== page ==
More pertinently, it is then observed in para 19 that, “The Apex Court in catena of judgments including the case of Bank of India v. Degala Suryanarayana, reported in 1999 (5) SCC 762, para-11 and Mihir Kumar Hajara Chaudhary v Life Insurance Corporation, reported in 2017 (9) SCC 404, para 30, has held that strict rules of evidence are not applicable to the departmental enquiry and the Enquiry Officer upon analysis of document/material should give its conclusion that there had been a preponderance of probability to prove the charges on the basis of material available on record. The scope of judicial review in matters regarding disciplinary enquiry is very limited and findings arrived at in a disciplinary enquiry are interfered with only when there are no material for the said conclusion, which is not the case in hand and therefore, there is no justification for any interference in the matter.”
                                   Simply put, para 20 then goes on to add further stating that, “It is a settled position of law as laid down in the case of R. Ravi Chandran Ayer v. Justice A.M. Bhattacharyaji & others, reported in 1995 (5) SC 457, paras 21 to 23 and Newal Singh v. State of U.P., reported in 2003 (8) SCC 117, para-2 that a judicial officer, against whom the charges of acting against judicial norms and propriety have been proved in a departmental enquiry. A judicial officer is not an ordinary Government Servant and must be above suspicion. The conduct of the judicial officer must be beyond doubt as a Judge must be a person of high integrity, honesty and required to have moral vigour, fairness and should be impervious to corrupt or venial influences.”
                             Interestingly enough, it is then noted in para 21 that, “Furthermore by virtue of Article 235 of the Constitution of India, ‘control’ over subordinate judiciary is vested in the High Court and the said control is exclusive in nature, comprehensive in extent and effective in operation and is to subserve a basic feature of the Constitution i.e. independence of Judiciary. The Scheme envisaged in the Constitution makes the High Court, the sole authority, which have administrative and disciplinary control and jurisdiction over the employees and officers of subordinate Courts.”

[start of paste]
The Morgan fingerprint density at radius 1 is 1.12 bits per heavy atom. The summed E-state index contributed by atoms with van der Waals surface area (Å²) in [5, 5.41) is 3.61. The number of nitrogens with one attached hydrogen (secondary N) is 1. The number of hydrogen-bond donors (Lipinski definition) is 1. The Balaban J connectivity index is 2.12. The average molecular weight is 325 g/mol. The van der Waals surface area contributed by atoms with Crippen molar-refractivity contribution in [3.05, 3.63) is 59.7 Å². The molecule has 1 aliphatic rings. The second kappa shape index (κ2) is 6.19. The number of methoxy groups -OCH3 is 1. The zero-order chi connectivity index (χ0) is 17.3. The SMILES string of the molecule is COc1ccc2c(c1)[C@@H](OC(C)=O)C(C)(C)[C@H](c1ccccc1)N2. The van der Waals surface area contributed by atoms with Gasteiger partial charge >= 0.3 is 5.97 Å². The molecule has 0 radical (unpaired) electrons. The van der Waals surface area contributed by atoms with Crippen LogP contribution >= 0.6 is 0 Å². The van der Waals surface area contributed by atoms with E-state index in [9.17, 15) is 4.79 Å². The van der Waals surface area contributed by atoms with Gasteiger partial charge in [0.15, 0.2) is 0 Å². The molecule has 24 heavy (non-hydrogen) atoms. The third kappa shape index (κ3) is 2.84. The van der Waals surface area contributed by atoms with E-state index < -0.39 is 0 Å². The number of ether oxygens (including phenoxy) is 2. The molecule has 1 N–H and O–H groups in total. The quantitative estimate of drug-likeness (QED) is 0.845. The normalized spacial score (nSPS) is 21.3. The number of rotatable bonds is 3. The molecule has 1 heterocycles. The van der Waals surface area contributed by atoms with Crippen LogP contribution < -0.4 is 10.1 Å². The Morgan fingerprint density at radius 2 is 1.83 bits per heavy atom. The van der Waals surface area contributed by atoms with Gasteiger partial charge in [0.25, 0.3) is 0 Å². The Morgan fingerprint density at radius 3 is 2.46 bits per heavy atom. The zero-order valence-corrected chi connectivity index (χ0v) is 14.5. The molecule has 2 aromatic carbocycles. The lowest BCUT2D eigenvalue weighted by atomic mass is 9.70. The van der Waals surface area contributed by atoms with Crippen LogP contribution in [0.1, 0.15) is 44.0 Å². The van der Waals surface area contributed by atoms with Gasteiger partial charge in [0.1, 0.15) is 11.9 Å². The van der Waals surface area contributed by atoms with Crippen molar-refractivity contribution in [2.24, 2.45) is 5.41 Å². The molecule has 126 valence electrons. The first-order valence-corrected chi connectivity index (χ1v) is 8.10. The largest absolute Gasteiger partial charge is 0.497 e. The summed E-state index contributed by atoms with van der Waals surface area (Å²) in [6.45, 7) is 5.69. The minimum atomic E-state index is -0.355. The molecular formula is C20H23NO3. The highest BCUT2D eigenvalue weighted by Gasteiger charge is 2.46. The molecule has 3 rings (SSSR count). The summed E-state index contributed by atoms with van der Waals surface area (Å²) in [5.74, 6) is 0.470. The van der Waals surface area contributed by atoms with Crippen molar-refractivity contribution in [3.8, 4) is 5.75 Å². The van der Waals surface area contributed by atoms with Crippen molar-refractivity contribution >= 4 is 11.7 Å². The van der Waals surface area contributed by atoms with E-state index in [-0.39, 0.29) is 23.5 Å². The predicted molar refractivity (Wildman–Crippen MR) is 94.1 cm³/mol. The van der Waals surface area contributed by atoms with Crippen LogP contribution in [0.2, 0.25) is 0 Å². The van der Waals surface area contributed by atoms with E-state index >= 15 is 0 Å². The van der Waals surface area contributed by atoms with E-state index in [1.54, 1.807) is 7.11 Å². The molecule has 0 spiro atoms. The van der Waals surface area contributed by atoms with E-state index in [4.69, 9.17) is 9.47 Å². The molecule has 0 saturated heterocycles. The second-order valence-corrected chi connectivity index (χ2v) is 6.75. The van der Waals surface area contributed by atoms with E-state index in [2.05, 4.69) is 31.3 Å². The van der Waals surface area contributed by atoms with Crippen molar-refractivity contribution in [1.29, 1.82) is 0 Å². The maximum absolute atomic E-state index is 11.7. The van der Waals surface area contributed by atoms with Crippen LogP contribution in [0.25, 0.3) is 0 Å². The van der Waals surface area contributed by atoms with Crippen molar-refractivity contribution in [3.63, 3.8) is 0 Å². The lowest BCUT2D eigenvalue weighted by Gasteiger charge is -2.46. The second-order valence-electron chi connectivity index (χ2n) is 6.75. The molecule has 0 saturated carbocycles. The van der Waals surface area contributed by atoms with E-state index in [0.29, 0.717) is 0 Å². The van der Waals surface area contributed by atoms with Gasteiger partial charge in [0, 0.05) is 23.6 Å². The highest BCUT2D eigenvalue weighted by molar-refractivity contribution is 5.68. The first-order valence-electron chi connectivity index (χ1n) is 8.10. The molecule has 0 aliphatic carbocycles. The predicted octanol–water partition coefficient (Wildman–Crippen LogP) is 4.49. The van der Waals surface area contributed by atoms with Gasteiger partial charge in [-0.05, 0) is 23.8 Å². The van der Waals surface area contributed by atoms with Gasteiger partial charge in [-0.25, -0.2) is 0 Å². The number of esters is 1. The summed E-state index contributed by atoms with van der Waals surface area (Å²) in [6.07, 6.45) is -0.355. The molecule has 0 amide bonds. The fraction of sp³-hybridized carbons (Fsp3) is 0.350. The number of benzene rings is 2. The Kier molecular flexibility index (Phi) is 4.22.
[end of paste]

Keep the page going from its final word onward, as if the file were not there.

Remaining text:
No wonder, it is then pointed out in this same para that, “The Hon’ble Apex Court passed in the case of Rajendra Singh Verma v. Lt. Governor (NCT of Delhi), reported in 2011 (10) SCC 1 (paras 129 to 134 & para-218) has held that the High Court retains the subordinate Judiciary, which includes the power to initiate the disciplinary proceedings, place them under suspension during enquiries and to impose appropriate punishment on them, therefore, highest credence has to be given to the decision taken by the Full Court of the Hon’ble High Court in service matters of its officers and employees under Article 235 of the Constitution of India.”
                                  While pooh-poohing the grounds on which the petitioner relied while claiming parity, it was then observed by the High Court Bench in para 22 that, “So far as reliance placed by the petitioner on a judgment and order dated 31.05.2011 passed by a Coordinate Bench of this Hon’ble Court in Writ Petition No. 425 (S/B) of 2016 i.e. Sanjay Kumar Goel v. State of U.P. & others is concerned, with which parity of treatment was claimed by the petitioner it may be noticed that the petitioner has tried to draw parity with the petitioner of the aforesaid writ petition by suggesting that the said officer was similarly situated and the aforesaid case was also a case of dismissal passed against a judicial officer for deciding Land Acquisition Reference under similar circumstance and since he was acquitted in the said case, therefore, parity should be given to the petitioner as well, however, it is noteworthy that the mere fact that a judicial official punished with the order of dismissal was exonerated by this Hon’ble Court in a land acquisition matter by allowing his writ petition, cannot justify that the same treatment should be given to all judicial officers so punished. In that case, the land acquisition proceedings were initiated by Ghaziabad Development Authority whereas NOIDA was the acquiring body while in the case of the petitioner the Scheme was different, the authority was different and even the exemplars were different. The entire circumstances of the ‘decision making process’ of that case were absolutely different than the case in hand, therefore no parity can be drawn between the two and hence the reliance placed by the petitioner on the aforesaid judgment passed in the case of Sanjay Kumar Goel (supra) was absolutely misconceived.”